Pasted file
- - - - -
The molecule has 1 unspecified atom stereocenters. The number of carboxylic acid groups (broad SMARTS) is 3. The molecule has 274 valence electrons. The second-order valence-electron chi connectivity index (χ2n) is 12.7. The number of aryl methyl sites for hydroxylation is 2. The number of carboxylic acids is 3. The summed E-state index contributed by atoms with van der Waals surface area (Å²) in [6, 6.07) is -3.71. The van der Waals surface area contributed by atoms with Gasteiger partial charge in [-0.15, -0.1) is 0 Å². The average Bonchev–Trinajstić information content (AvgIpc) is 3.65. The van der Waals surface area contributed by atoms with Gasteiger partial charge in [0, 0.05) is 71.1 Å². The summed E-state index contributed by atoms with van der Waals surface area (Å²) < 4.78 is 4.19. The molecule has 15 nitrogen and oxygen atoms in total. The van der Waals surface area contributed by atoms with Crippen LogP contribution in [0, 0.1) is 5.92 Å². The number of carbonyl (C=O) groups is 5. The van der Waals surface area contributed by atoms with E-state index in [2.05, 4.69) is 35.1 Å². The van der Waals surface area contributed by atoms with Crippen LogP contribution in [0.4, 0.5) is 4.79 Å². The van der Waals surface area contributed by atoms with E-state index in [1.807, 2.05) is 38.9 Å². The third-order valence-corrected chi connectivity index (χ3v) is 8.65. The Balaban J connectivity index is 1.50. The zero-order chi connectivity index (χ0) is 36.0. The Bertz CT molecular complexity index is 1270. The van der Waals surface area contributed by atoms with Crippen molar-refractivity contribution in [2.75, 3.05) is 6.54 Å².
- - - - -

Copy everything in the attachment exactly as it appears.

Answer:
The molecule has 1 unspecified atom stereocenters. The number of carboxylic acid groups (broad SMARTS) is 3. The molecule has 274 valence electrons. The second-order valence-electron chi connectivity index (χ2n) is 12.7. The number of aryl methyl sites for hydroxylation is 2. The number of carboxylic acids is 3. The summed E-state index contributed by atoms with van der Waals surface area (Å²) in [6, 6.07) is -3.71. The van der Waals surface area contributed by atoms with Gasteiger partial charge in [-0.15, -0.1) is 0 Å². The average Bonchev–Trinajstić information content (AvgIpc) is 3.65. The van der Waals surface area contributed by atoms with Gasteiger partial charge in [0, 0.05) is 71.1 Å². The summed E-state index contributed by atoms with van der Waals surface area (Å²) < 4.78 is 4.19. The molecule has 15 nitrogen and oxygen atoms in total. The van der Waals surface area contributed by atoms with Crippen LogP contribution in [0, 0.1) is 5.92 Å². The number of carbonyl (C=O) groups is 5. The van der Waals surface area contributed by atoms with E-state index in [2.05, 4.69) is 35.1 Å². The van der Waals surface area contributed by atoms with Crippen LogP contribution in [0.4, 0.5) is 4.79 Å². The van der Waals surface area contributed by atoms with E-state index in [1.807, 2.05) is 38.9 Å². The third-order valence-corrected chi connectivity index (χ3v) is 8.65. The Balaban J connectivity index is 1.50. The zero-order chi connectivity index (χ0) is 36.0. The Bertz CT molecular complexity index is 1270. The van der Waals surface area contributed by atoms with Crippen molar-refractivity contribution in [2.75, 3.05) is 6.54 Å².